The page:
How The High Cost Of Living In Ghana Affects The Real Estate Industry

How The High Cost Of Living In Ghana Affects The Real Estate Industry

  • Ghana is experiencing cedi depreciation and inflation at unprecedented rates, which is making life unbearable for the average Ghanaian
  • The high cost of living in the country spills over into every industry, including the real estate industry
  • If serious measures are not taken to mitigate the economic crisis in Ghana, it will become increasingly difficult for people to buy or rent homes

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Ghana is experiencing severe inflation, and the cedi continually depreciates against the dollar. Many have called for drastic measures to be taken, but it seems the Ghanaian authorities are at their wits' end. In a country with a housing deficit of 2 million units, a high cost of living affecting the real estate industry should be the last thing to happen.

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Ghana's real estate sector is impacted by the high cost of living
The high cost of living impacts Ghana's real estate sector. Photo credit: Artem Kniaz and Bloomberg Creative
Source: Getty Images

A lot of changes are brought about by inflation in the real estate industry, including increased mortgage rates, higher housing prices, a devaluation of long-term debt, an increase in building costs, and more. explains them below.

Cost Of Houses Will Rise

Firstly, Ghana's high cost of living means that real estate developers and property owners will shoot up the prices of their properties, especially when they import building materials. The steady decline of the cedi against the dollar means that home builders will now have to spend more money to buy the same quantity of building materials, which will, in turn, affect the price of the homes when they are finished.

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In addition, most house sales in Ghana are priced in dollars to citizens who earn in cedis. It means a time is coming when the average Ghanaian will not be able to afford a decent home.

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It Affects Real Estate Investment

Because the nation depends so heavily on imports, as we just mentioned, any changes in the exchange rate will affect the real estate market. First, one must understand that currency rates mostly impact international investors in the real estate market. Foreign investors in the nation are impacted by an unstable currency rate, which is then passed on to homeowners.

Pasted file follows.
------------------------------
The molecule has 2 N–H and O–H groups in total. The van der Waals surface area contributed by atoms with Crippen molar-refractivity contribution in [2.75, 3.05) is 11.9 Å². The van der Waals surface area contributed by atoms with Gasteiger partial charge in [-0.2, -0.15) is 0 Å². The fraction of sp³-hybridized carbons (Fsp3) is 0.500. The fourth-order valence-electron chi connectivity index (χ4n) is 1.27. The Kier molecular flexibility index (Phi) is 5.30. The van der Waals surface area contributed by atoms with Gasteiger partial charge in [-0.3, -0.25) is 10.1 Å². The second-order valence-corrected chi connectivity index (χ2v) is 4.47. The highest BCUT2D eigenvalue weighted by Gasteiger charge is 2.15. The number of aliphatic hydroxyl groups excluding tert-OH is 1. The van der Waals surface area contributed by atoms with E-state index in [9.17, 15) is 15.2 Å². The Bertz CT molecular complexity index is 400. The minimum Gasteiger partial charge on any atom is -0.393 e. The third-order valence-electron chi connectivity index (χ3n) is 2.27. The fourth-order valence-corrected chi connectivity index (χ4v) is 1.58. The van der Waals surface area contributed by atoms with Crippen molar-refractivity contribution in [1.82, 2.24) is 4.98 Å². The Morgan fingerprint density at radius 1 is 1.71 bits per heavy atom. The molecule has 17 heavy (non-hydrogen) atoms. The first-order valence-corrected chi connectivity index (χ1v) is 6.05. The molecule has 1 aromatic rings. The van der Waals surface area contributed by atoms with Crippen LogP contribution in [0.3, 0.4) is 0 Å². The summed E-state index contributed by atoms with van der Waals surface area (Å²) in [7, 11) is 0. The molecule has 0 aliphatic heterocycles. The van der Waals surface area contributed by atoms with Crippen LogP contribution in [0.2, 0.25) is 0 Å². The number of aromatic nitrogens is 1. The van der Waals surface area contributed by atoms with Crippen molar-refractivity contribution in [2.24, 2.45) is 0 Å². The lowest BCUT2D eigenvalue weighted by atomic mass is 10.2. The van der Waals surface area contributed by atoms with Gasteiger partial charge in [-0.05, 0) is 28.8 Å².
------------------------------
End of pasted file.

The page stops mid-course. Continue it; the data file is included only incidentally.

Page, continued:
Foreign investors are part and parcel of the local real estate market. Thus, if the local currency is weak compared to a foreign currency, such as the dollar, the foreign currency will increase relative to the local currency, providing foreign investors with more purchasing power.

For instance, in Accra, where housing values are expressed in dollars, the ordinary person who wants to buy a house will need to carry more cedis to acquire the same residential property he had initially planned to buy. Real estate investors aware of this won't take a chance with local currency listings since it depreciates quickly.

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Also, travel is typically easily removed from the budget when times are tough. Real estate investments such as retirement homes, touristic areas, and vacation rentals could not perform as well when there is a high inflation rate.

It Affects Mortgage Rates

A high inflation rate weakens local currency, raising mortgage rates. Banks will impose higher interest rates and limit the number of loans they provide to prevent the bank from being shorted. As a result, homes become more expensive and unaffordable due to the high cost of borrowing.

There is a low demand for mortgages in Ghana because homeowners struggle with debt repayments. Unquestionably, a strong currency lowers home interest rates and suppresses inflation.

What The Government Can Do

Real estate legislation can significantly influence the demand for property. Some ways the government can help the real estate industry amidst the high cost of living is to offer tax deductions, tax credits, and subsidies. These are a few ways the government might temporarily increase real estate demand. Understanding current government incentives will enable one to spot potentially misleading patterns and gauge changes in supply and demand.

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For instance, to stimulate house sales in a slowing economy, the U.S. government issued a first-time homebuyer's tax credit to homeowners in 2009 (only those who purchased homes between 2008-2010 were eligible). The U.S. Government Accountability Office reported that 2.3 million persons utilized the tax incentive.

Even though it was only temporary, this was a considerable rise, and if you hadn't known that the tax incentive was the cause, you could have assumed that the increase in housing demand was due to other causes.

Why Landlords In Ghana Charge 1 Or 2 Years' Rent Advance Instead Of Charging Monthly Rent

In an earlier story, wrote about why landlords in Ghana charge 1 or 2 years' rent advance. Ghanaian landlords insist on longer lease terms, often requiring one or two years' payment upfront, whereas other nations only pay a monthly fee.

Although Ghanaians have complained about the expense of paying for one or two years' worth of rent, landlords are adamant about changing their behaviour. Additionally, the government has not put rigorous laws into effect to guarantee that the rental market is more favourable to Ghanaians.

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